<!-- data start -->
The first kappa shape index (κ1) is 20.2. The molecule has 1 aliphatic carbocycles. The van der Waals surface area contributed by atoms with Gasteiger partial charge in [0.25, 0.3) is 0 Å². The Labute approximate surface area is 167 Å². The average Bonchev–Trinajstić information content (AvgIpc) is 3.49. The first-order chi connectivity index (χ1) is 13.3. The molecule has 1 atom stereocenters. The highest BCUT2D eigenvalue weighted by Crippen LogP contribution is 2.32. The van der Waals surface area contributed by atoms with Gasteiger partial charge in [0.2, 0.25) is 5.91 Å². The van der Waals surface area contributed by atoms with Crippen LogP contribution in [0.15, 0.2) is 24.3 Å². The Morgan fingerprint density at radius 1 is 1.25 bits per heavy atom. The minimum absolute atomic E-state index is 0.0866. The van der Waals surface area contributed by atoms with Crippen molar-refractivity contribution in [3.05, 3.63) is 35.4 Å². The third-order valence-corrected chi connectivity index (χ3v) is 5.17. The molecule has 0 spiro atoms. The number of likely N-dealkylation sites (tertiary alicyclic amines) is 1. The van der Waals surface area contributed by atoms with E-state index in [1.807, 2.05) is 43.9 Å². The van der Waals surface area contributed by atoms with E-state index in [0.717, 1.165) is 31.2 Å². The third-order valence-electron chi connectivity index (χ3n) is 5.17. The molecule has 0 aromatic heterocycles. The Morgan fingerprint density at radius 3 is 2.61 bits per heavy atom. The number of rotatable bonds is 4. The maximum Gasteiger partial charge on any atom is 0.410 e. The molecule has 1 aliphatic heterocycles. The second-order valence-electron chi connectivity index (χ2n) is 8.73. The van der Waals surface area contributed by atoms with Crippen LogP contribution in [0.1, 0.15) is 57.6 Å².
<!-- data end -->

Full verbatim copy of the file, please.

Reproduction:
The first kappa shape index (κ1) is 20.2. The molecule has 1 aliphatic carbocycles. The van der Waals surface area contributed by atoms with Gasteiger partial charge in [0.25, 0.3) is 0 Å². The Labute approximate surface area is 167 Å². The average Bonchev–Trinajstić information content (AvgIpc) is 3.49. The first-order chi connectivity index (χ1) is 13.3. The molecule has 1 atom stereocenters. The highest BCUT2D eigenvalue weighted by Crippen LogP contribution is 2.32. The van der Waals surface area contributed by atoms with Gasteiger partial charge in [0.2, 0.25) is 5.91 Å². The van der Waals surface area contributed by atoms with Crippen LogP contribution in [0.15, 0.2) is 24.3 Å². The Morgan fingerprint density at radius 1 is 1.25 bits per heavy atom. The minimum absolute atomic E-state index is 0.0866. The van der Waals surface area contributed by atoms with Crippen molar-refractivity contribution in [3.05, 3.63) is 35.4 Å². The third-order valence-corrected chi connectivity index (χ3v) is 5.17. The molecule has 0 spiro atoms. The number of likely N-dealkylation sites (tertiary alicyclic amines) is 1. The van der Waals surface area contributed by atoms with E-state index in [1.807, 2.05) is 43.9 Å². The van der Waals surface area contributed by atoms with E-state index in [0.717, 1.165) is 31.2 Å². The third-order valence-electron chi connectivity index (χ3n) is 5.17. The molecule has 0 aromatic heterocycles. The Morgan fingerprint density at radius 3 is 2.61 bits per heavy atom. The number of rotatable bonds is 4. The maximum Gasteiger partial charge on any atom is 0.410 e. The molecule has 1 aliphatic heterocycles. The second-order valence-electron chi connectivity index (χ2n) is 8.73. The van der Waals surface area contributed by atoms with Crippen LogP contribution in [0.1, 0.15) is 57.6 Å².